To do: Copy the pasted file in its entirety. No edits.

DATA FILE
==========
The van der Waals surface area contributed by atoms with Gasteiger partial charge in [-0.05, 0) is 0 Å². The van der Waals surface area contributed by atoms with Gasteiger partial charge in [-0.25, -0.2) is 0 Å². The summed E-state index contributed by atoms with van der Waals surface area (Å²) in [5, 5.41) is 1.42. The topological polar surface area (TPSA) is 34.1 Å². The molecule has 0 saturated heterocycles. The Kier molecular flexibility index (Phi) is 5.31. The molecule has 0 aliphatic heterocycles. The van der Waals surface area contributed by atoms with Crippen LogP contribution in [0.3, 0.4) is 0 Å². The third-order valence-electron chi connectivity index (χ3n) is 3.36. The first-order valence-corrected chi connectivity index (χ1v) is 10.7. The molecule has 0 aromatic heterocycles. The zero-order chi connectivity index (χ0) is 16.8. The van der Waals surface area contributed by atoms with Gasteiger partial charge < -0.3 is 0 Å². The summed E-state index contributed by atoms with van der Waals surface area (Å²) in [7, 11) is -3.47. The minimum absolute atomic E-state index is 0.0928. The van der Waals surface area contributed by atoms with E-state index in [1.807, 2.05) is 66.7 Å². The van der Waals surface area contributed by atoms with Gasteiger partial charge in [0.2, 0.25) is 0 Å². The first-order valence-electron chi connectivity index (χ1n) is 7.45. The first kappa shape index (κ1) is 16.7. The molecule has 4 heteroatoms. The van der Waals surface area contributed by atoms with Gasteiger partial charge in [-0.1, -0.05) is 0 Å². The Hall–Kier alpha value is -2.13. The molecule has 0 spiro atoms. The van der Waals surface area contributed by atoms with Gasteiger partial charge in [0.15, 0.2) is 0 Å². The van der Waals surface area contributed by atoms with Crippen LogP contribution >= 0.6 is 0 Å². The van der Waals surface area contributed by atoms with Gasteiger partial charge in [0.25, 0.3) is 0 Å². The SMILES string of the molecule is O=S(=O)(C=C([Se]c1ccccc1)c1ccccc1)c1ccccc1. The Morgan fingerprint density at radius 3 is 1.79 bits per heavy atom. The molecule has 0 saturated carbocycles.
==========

The van der Waals surface area contributed by atoms with Gasteiger partial charge in [-0.05, 0) is 0 Å². The van der Waals surface area contributed by atoms with Gasteiger partial charge in [-0.25, -0.2) is 0 Å². The summed E-state index contributed by atoms with van der Waals surface area (Å²) in [5, 5.41) is 1.42. The topological polar surface area (TPSA) is 34.1 Å². The molecule has 0 saturated heterocycles. The Kier molecular flexibility index (Phi) is 5.31. The molecule has 0 aliphatic heterocycles. The van der Waals surface area contributed by atoms with Crippen LogP contribution in [0.3, 0.4) is 0 Å². The third-order valence-electron chi connectivity index (χ3n) is 3.36. The first-order valence-corrected chi connectivity index (χ1v) is 10.7. The molecule has 0 aromatic heterocycles. The zero-order chi connectivity index (χ0) is 16.8. The van der Waals surface area contributed by atoms with Gasteiger partial charge < -0.3 is 0 Å². The summed E-state index contributed by atoms with van der Waals surface area (Å²) in [7, 11) is -3.47. The minimum absolute atomic E-state index is 0.0928. The van der Waals surface area contributed by atoms with E-state index in [1.807, 2.05) is 66.7 Å². The van der Waals surface area contributed by atoms with Gasteiger partial charge in [0.2, 0.25) is 0 Å². The first-order valence-electron chi connectivity index (χ1n) is 7.45. The first kappa shape index (κ1) is 16.7. The molecule has 4 heteroatoms. The van der Waals surface area contributed by atoms with Gasteiger partial charge in [-0.1, -0.05) is 0 Å². The Hall–Kier alpha value is -2.13. The molecule has 0 spiro atoms. The van der Waals surface area contributed by atoms with Gasteiger partial charge in [0.15, 0.2) is 0 Å². The van der Waals surface area contributed by atoms with Crippen LogP contribution >= 0.6 is 0 Å². The van der Waals surface area contributed by atoms with Gasteiger partial charge in [0.25, 0.3) is 0 Å². The SMILES string of the molecule is O=S(=O)(C=C([Se]c1ccccc1)c1ccccc1)c1ccccc1. The Morgan fingerprint density at radius 3 is 1.79 bits per heavy atom. The molecule has 0 saturated carbocycles.